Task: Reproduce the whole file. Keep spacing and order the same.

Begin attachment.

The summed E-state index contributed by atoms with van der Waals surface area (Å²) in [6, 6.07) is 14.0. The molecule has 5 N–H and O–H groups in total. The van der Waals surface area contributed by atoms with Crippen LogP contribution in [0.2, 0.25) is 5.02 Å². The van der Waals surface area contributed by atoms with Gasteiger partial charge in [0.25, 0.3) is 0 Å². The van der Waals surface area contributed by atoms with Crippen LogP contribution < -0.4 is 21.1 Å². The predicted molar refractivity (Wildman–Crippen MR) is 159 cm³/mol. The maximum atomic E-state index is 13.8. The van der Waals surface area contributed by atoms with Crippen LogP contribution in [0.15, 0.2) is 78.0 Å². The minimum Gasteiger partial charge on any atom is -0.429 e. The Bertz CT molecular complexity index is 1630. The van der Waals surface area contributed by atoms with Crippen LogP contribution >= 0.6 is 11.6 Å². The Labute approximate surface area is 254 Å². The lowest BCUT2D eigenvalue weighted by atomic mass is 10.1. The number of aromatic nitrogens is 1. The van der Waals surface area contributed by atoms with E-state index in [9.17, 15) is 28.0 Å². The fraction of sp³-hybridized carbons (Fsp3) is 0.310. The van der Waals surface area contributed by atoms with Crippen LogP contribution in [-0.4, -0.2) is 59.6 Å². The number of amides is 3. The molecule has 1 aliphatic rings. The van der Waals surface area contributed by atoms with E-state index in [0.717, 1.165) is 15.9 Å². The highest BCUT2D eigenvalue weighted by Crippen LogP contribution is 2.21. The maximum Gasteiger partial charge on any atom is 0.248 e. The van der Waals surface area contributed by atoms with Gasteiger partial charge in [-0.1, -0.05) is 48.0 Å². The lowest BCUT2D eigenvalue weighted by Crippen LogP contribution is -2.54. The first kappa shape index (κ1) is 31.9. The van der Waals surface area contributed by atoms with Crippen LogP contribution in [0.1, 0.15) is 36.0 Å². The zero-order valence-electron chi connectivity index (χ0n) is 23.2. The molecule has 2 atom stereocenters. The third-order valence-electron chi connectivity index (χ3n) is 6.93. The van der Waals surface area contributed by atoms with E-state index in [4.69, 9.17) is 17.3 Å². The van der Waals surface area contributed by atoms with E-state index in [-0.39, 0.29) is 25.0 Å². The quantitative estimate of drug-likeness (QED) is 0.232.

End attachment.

The summed E-state index contributed by atoms with van der Waals surface area (Å²) in [6, 6.07) is 14.0. The molecule has 5 N–H and O–H groups in total. The van der Waals surface area contributed by atoms with Crippen LogP contribution in [0.2, 0.25) is 5.02 Å². The van der Waals surface area contributed by atoms with Gasteiger partial charge in [0.25, 0.3) is 0 Å². The van der Waals surface area contributed by atoms with Crippen LogP contribution < -0.4 is 21.1 Å². The predicted molar refractivity (Wildman–Crippen MR) is 159 cm³/mol. The maximum atomic E-state index is 13.8. The van der Waals surface area contributed by atoms with Crippen LogP contribution in [0.15, 0.2) is 78.0 Å². The minimum Gasteiger partial charge on any atom is -0.429 e. The Bertz CT molecular complexity index is 1630. The van der Waals surface area contributed by atoms with Crippen LogP contribution >= 0.6 is 11.6 Å². The Labute approximate surface area is 254 Å². The lowest BCUT2D eigenvalue weighted by atomic mass is 10.1. The number of aromatic nitrogens is 1. The van der Waals surface area contributed by atoms with E-state index in [9.17, 15) is 28.0 Å². The fraction of sp³-hybridized carbons (Fsp3) is 0.310. The van der Waals surface area contributed by atoms with Crippen LogP contribution in [-0.4, -0.2) is 59.6 Å². The number of amides is 3. The molecule has 1 aliphatic rings. The van der Waals surface area contributed by atoms with E-state index in [0.717, 1.165) is 15.9 Å². The highest BCUT2D eigenvalue weighted by Crippen LogP contribution is 2.21. The maximum Gasteiger partial charge on any atom is 0.248 e. The van der Waals surface area contributed by atoms with Gasteiger partial charge in [-0.1, -0.05) is 48.0 Å². The lowest BCUT2D eigenvalue weighted by Crippen LogP contribution is -2.54. The first kappa shape index (κ1) is 31.9. The van der Waals surface area contributed by atoms with Crippen LogP contribution in [0.1, 0.15) is 36.0 Å². The zero-order valence-electron chi connectivity index (χ0n) is 23.2. The molecule has 2 atom stereocenters. The third-order valence-electron chi connectivity index (χ3n) is 6.93. The van der Waals surface area contributed by atoms with E-state index in [4.69, 9.17) is 17.3 Å². The van der Waals surface area contributed by atoms with E-state index in [-0.39, 0.29) is 25.0 Å². The quantitative estimate of drug-likeness (QED) is 0.232.